NASA has warned that China could be preparing for a lunar takeover in the coming years, using its civilian space program as guise for military operations.

Bill Nelson, NASA administrator, fears the Asian nation’s ‘extraordinary strides’ in the last decade are more than just for science, but to exert dominance over the moon.

China has launched a craft to the moon and brought samples back to Earth, has its own space station circling the planet and is eyeing 2030 for when it will send humans to the natural satellite.

While NASA is set to land humans on the lunar South Pole in 2026, Nelson has raised concerns that China has the capabilities to beat them there.  

China launched its Shenzhou-16 flight (pictured) in May of last year, carrying a civilian astronaut on board the six-month mission

China launched its Shenzhou-16 flight (pictured) in May of last year, carrying a civilian astronaut on board the six-month mission

China launched its Shenzhou-16 flight (pictured) in May of last year, carrying a civilian astronaut on board the six-month mission

China plans to land humans on the moon in 2030 and wants to establish a lunar presence within the next five years

China plans to land humans on the moon in 2030 and wants to establish a lunar presence within the next five years

China plans to land humans on the moon in 2030 and wants to establish a lunar presence within the next five years

‘China has made extraordinary strides, especially in the last 10 years, but they are very, very secretive,’ Nelson told members of the House Appropriations Committee at a 2024 budget hearing

‘We believe that a lot of their, so-called civilian space programs is a military program,’ Nelson continued. ‘And I think, in effect, we are in a race.’

Nelson made the statements to a committee this week as support for why NASA needs a $25.4 billion budget for 2025.

The country plans to establish a landing base on the moon’s surface within the next five years, making it all the more necessary for the US to ramp up its efforts and investments to send astronauts to space

‘Their latest date that they have said that they’re going to land is 2030, but that keeps moving up,’ Nelson said. 

‘Their science is good, their engineering is good, and the proof’s in the pudding, they now have a space station up there,’ Nelson added. 

He noted that much of his concern stems from the Chinese space programs’ close-knit ties to the People’s Liberation Army – a military branch of the Communist Party. 

‘My concern would be if China got there first and suddenly said: ‘Okay, this is our territory, you stay out,”’ Nelson said. 

China was forced to build its own space station (pictured) after it was barred from the international space station in 2011 over US concerns that Beijing's space programs were linked to is People's Liberation Army - a branch of the Communist Party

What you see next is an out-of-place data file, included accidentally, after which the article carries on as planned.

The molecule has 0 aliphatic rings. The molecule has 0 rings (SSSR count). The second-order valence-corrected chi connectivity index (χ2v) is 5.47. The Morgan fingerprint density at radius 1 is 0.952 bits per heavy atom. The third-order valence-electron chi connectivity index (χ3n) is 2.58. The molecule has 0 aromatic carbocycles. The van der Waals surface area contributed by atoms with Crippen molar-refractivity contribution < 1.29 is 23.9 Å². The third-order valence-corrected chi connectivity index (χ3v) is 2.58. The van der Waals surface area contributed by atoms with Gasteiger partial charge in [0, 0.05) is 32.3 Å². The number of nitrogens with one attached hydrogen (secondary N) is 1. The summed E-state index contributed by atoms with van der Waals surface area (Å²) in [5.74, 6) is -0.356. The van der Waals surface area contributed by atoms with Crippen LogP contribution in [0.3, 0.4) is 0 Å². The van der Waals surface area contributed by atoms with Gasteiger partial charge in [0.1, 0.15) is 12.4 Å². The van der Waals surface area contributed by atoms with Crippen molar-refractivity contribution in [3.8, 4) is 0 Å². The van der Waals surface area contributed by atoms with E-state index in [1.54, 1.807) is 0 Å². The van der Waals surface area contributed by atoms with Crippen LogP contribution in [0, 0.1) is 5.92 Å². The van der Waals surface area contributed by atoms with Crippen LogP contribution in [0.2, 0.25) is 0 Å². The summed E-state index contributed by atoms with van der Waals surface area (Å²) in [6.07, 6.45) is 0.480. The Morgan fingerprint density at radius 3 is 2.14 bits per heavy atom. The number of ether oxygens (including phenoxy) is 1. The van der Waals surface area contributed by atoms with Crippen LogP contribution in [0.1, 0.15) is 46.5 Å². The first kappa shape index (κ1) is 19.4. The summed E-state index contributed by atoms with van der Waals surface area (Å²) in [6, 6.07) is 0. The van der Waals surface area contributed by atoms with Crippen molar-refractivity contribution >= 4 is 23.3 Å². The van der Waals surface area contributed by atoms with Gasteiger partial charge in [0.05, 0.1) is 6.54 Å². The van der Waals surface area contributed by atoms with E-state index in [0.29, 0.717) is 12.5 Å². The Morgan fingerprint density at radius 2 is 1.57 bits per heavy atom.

China was forced to build its own space station (pictured) after it was barred from the international space station in 2011 over US concerns that Beijing's space programs were linked to is People's Liberation Army - a branch of the Communist Party

China was forced to build its own space station (pictured) after it was barred from the international space station in 2011 over US concerns that Beijing’s space programs were linked to is People’s Liberation Army – a branch of the Communist Party

Nelson compared the race with China to that of the Soviet Union in 1958 as both countries competed to land the first man on the moon – but the US is still the only nation to have put boots on the lunar surface.

‘China has made aggressive investments in both deep space exploration and low earth orbit,’ Nelson said, adding that ‘funding is critical to making sure the United States remains the international leader in space.’

Nelson argued that if anyone doubts his warning, they should look at Beijing’s involvement in the Spratly Islands in the South China Sea which is claimed by Taiwan, Vietnam, Malaysia the Philippines and China.

The Spratly Islands are highly coveted for their rich natural resources and plentiful fishing areas, but China has continuously tried to exert dominance over other countries, claiming it owns the lion’s share of the territory.

Nelson claimed China will try to pull a similar stunt in space and while they could try to control the moon, the US would use the landing for practicality purposes.

The US will use its landing to predict floods and droughts, look at deforestation or trees that are susceptible to fire and notify officials to head off wildfires, according to Nelson.

‘And so I think it’s incumbent on us to get there first and to utilize our research efforts for peaceful purposes,’ he added.

This post first appeared on Dailymail.co.uk

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